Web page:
At the beginning of 2020, four friends and I started planning an overdue reunion. But just as we were narrowing down destinations, the pandemic hit. We moved our girls’ trip online, logged on, lounged and sipped for several hours via Zoom.
It’s no doubt the pandemic has impacted our relationships. Although we may enjoy opportunities to bond over pandemic-related experiences, the change of routine, distance and precautions have weakened many of our social ties. And even if we were intentional about maintaining connections, some of them may have fallen by the wayside. A study by AARP Foundation and the United Health Foundation, for example, found an epidemic of social isolation. In fact, nearly 30 percent of women 50-plus reported no social interaction at all with anyone outside of the house or the workplace for up to three months.
Vaccines have come out and people are excited … but a year in hiding, cloistered away, has taken its toll.
Easing back into social life
We’ll need to expect and accept a bit of social awkwardness — pauses in conversation, intermittent eye contact, accidental cutoffs. Just as our bodies softened with the closing of gyms, our social muscles have atrophied. Extend grace to yourself and others. Robin Smith, Ph.D., a psychologist and the author of the soon-to-be-reissued 2004 best seller Inspirational Vitamins: A Guide to Personal Empowerment, tells AARP that the pandemic is a form of trauma. As we first start getting back in the social swing of things, she encourages perseverance, adding, “We can't assume that how we were a year ago is how we'll be today."
Smith, who was therapist-in-residence on The Oprah Winfrey Show, calls it courageous to venture back into social interactions. "Vaccines have come out and people are excited … but a year in hiding, cloistered away, has taken its toll,” she told AARP contributing writer Jodi Helmer. “We need to be gentle with ourselves and with other people as we reenter” social interactions. Here are a few ideas.
Keep your Zoom meetups going
We’ve learned to conduct coffee breaks, happy hours, social events and holiday dinners virtually. It may still be a while before many of us are chatting with coworkers at the water cooler or resuming all previous social routines. So if physically hanging out isn’t possible (and even if it is), continue to use those new tools.
Suggest casual get-togethers
In-person or virtual? Outdoor or indoor? Group visit or one-on-one? A few hours or a few minutes? As you make plans, ask your friends about their comfort levels and acknowledge your own. Whether you’ll connect face-to-face or virtually, plan a time to go for a walk, meet for coffee or enjoy game night.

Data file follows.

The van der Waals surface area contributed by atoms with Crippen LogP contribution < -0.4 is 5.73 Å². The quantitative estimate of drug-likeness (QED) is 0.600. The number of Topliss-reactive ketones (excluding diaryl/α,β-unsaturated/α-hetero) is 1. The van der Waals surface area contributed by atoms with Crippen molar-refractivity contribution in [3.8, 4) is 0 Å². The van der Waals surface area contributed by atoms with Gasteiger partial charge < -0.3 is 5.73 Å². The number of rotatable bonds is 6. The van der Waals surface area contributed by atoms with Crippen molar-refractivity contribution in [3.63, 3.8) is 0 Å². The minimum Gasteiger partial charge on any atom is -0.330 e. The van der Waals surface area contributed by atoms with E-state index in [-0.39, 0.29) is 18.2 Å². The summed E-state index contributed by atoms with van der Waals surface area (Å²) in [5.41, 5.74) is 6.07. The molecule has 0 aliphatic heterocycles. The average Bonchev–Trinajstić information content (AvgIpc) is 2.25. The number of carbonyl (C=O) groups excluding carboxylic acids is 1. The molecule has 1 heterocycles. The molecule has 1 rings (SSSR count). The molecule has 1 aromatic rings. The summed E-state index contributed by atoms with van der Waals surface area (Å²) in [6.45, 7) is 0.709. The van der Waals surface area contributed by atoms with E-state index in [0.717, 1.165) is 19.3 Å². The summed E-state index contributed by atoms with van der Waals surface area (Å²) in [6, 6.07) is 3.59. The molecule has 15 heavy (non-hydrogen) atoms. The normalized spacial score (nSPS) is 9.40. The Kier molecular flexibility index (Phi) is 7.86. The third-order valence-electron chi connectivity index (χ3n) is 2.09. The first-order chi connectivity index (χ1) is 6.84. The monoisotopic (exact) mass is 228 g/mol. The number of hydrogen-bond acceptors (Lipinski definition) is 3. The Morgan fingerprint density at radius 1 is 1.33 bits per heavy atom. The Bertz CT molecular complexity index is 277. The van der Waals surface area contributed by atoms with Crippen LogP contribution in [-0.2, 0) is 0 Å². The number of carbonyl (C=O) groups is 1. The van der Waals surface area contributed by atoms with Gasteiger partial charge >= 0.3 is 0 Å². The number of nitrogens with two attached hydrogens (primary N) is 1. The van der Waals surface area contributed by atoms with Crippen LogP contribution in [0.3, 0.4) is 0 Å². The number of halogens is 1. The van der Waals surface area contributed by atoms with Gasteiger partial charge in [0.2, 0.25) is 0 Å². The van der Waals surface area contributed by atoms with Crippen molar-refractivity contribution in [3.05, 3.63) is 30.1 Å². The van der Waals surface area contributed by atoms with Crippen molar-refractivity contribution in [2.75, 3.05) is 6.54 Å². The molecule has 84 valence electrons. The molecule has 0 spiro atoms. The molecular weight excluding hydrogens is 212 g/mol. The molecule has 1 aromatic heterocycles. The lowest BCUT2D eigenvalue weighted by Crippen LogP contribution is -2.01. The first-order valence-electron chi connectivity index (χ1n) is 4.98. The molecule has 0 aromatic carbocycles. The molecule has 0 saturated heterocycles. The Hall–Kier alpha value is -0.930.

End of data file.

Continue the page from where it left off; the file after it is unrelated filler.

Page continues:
Consider starting with a one-off event
Aderonke O. Bamgbose Pederson, M.D., a psychiatrist and instructor at Northwestern University Feinberg School of Medicine, told AARP that quarantine-induced anxiety can alter our tolerance for social interaction. "There is going to be a temptation to try to snap right back into our normal routines,” she said. “We're not robots; we can't switch back with an on-off switch."
Start a group text
A simple “just thinking of all of you” can turn into ongoing communication. After our girls’ trip, we would check in on each other, send funny memes, celebrate birthdays and holidays and swap pics of our kids. We were there for each other through the low moments, too, sending virtual hugs during COVID-19 diagnoses, the loss of loved ones and cancer treatment.
Create a weekly “connection time”
How many times have you thought, Oh, I should reach out to so-and-so, but you never got around to it? One way to prioritize connecting your friends, neighbors and family is to put catch-ups on the calendar. It only takes a couple of minutes to send a text, pick up the phone or send a voice message!
Send a handwritten letter
Don’t you love seeing a pretty handwritten envelope tucked between junk mail and bills? Why not brighten a friend’s day? Consider searching for friendship quotes online and then adding your favorite one to a notecard. Have fun selecting pretty stationery and stamps.
Create a post-pandemic bucket list
List the things you’ve missed doing and the places you’ve missed going to, and invite a friend to join you. Knowing you're going to have a mani-pedi one week and visit a newly reopened cafe next week is a fun way to reenergize neglected relationships.
Plan a trip or event together
Studies have shown that the planning and anticipation of a vacation can be just as exciting (if not more) as the vacation itself. I’m looking forward to future girls’ trips!